Today’s Image of the Day from NASA Earth Observatory shows burn scars from the Dixie Fire, which burned nearly one million acres across forests in Northern California from July 13 to September 30, 2021.
According to the California Department of Forestry and Fire Protection (Cal Fire), eight of the state’s ten largest fires on record – and twelve of the top twenty – have happened within the past five years.
“The current drought is unprecedented,” said Jon Keeley, a U.S. Geological Survey scientist based in Sequoia National Park. “Each of the past three decades has had substantially worse drought than any decade over the last 150 years.”
For all of summer 2021, the U.S. Drought Monitor classified up to 90 percent of California as experiencing “exceptional” or “extreme” drought.
“The last two years in California have brought compound drought conditions – effectively, very dry winters followed by relentless summer heat and atmospheric aridity,” explained John Abatzoglou, a climate scientist at the University of California, Merced. “This has left soil and vegetation parched across much of California, so the landscape is capable of carrying fire that resists suppression.”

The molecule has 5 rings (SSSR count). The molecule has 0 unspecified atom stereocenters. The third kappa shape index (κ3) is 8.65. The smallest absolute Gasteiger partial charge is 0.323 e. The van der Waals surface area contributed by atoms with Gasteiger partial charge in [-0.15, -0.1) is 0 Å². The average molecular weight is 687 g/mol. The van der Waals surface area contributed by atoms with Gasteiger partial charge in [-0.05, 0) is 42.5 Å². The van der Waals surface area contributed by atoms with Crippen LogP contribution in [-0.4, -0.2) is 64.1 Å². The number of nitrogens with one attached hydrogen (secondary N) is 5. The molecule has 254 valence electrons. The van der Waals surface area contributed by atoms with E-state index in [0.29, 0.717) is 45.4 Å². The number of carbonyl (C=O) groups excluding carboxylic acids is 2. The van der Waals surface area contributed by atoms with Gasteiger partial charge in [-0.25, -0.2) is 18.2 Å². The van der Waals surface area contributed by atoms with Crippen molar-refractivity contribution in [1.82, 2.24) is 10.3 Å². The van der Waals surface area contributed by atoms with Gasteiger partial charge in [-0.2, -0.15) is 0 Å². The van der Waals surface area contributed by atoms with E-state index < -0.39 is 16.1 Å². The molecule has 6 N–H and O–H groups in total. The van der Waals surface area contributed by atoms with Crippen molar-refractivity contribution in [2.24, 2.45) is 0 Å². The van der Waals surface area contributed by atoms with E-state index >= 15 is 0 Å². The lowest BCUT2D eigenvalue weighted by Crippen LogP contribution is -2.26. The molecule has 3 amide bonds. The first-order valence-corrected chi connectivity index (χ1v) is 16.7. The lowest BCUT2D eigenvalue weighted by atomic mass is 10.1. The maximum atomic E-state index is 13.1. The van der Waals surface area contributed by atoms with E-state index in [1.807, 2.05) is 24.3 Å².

Daniel Swain, a climatologist at UCLA, noted that one of the most direct ways that climate change is influencing California fires is by dialing up the temperature. “Heat essentially turns the atmosphere into a giant sponge that draws moisture from plants and makes it possible for fires to burn hotter and longer,” said Swain.
Abatzoglou explained that some of the worst scenes across Northern California in 2020 were due to an extreme and unusual dry lightning siege in mid-August that ignited thousands of fires in one night. “But in 2021 I am less convinced of bad luck,” he said. “Climate change is aiding in the warming and the more rapid drying of fuels that predispose the land to large fires.”
Image Credit: NASA Earth Observatory